Remember last year when every week the market rose on news of ‘progress in US-China trade talks’? This year the market has shrugged off the fact that talks have completely stalled, China is not fulfilling its side of the Phase 1 deal (according to Forbes), the US has just ordered China to close its Houston consulate with Bejing vowing to retaliate and Donald Trump on Wednesday once again referred to “the Invisible China Virus” as he attempts to deflect the blame for the death of 140,000 Americans from his own leadership. Relations with China are deteriorating rapidly and tariffs are still in place, acting like a tax on US imports, but today the impact is largely being ignored by stock market investors.

Instead of trade war progress, 2020’s weekly injection of adrenaline has come from regular announcements of ‘progress in developing a vaccine’, with the added bonus that many companies are attempting to be the first to come up with a cure and each time one of them puts out a positive statement the market goes higher. This might be understandable if the market actually reflected the damage done to the economy by the virus but the S&P500 sits around 3% below its all-time high, suggesting the normality-restoring effects of a vaccine are already priced in. Realistically, it is going to be a long time before we can all behave as we did before and, even then, there is a question mark about how much use a vaccine will be if a significant proportion of the American population refuse to take it – as many as 23% say they won’t, according to the Boston Globe.

The v-shaped economic recovery we have been promised is seriously in doubt, especially in the world’s largest economy. Data suggests that employers have substantially slowed their re-hiring plans, even as more than 20 million Americans remain on unemployment benefits. The US attitude to social distancing and protection has been a disaster that is having a major impact on the country’s ability to reopen and it is getting worse. Trump’s u- turn on masks this week suggests that someone has pointed out to him that his resistance is going to lose him the election, and maybe it will signal a turning point in the administration’s fight against scientific and medical evidence, but if Americans continue to prioritise their ‘freedom’ over their safety then the US foundation for a sustainable economic recovery looks extremely tenuous.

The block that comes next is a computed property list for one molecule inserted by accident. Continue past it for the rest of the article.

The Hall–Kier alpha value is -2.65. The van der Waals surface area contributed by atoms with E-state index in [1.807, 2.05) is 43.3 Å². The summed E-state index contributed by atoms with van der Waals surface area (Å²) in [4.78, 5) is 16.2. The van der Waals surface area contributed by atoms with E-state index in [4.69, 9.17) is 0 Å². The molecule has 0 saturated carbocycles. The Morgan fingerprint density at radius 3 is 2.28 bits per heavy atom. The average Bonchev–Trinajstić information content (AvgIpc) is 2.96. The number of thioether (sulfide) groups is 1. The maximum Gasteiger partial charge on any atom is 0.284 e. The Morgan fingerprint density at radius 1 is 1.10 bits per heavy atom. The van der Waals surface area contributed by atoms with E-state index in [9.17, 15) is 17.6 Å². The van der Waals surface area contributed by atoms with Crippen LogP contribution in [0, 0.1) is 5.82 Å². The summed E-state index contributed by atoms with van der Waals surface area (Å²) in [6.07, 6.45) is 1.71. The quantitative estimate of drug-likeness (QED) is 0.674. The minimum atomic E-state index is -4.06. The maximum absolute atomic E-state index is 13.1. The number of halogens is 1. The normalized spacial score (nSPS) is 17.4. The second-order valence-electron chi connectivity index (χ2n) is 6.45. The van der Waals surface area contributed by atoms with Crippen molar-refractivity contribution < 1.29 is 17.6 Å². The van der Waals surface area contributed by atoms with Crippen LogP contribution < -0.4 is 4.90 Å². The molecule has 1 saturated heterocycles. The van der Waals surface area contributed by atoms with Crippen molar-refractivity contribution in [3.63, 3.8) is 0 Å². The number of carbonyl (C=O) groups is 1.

If we see more data confirming that the economic recovery is stalling at an early stage then we could see a wobble in investor confidence and it might even be enough to send the market lower (anything is possible). Q2 reporting season is upon us and the traditional game of companies ‘beating’ forecasts is still helping to generate positive news headlines, but it is not as though the future has become much clearer since last quarter. If indeed ‘the worst is yet to come,’ as Trump warned this week, that could also apply to corporate earnings.

But none of that may matter. Think back to 2018 when the Fed was raising rates as the economy was heating up and towards the end of the year every asset class plunged. Whereas in 2019 the economy slowed sharply and the market had a huge rally. This year has seen the sharpest shock to the economy in history and the market is heading back to all-time highs (or past them in the case of the NASDAQ). The only question is, does the market care about the economy or does it simply care about stimulus? On the evidence of the past few years, the worse the economy does, the better it is for the stock market. If the virus really spirals out of control in America it might mean that investors can expect to see significantly higher share prices this year, as crazy as that might sound.

PHOTO: President Trump taking coronavirus seriously, at last Reuters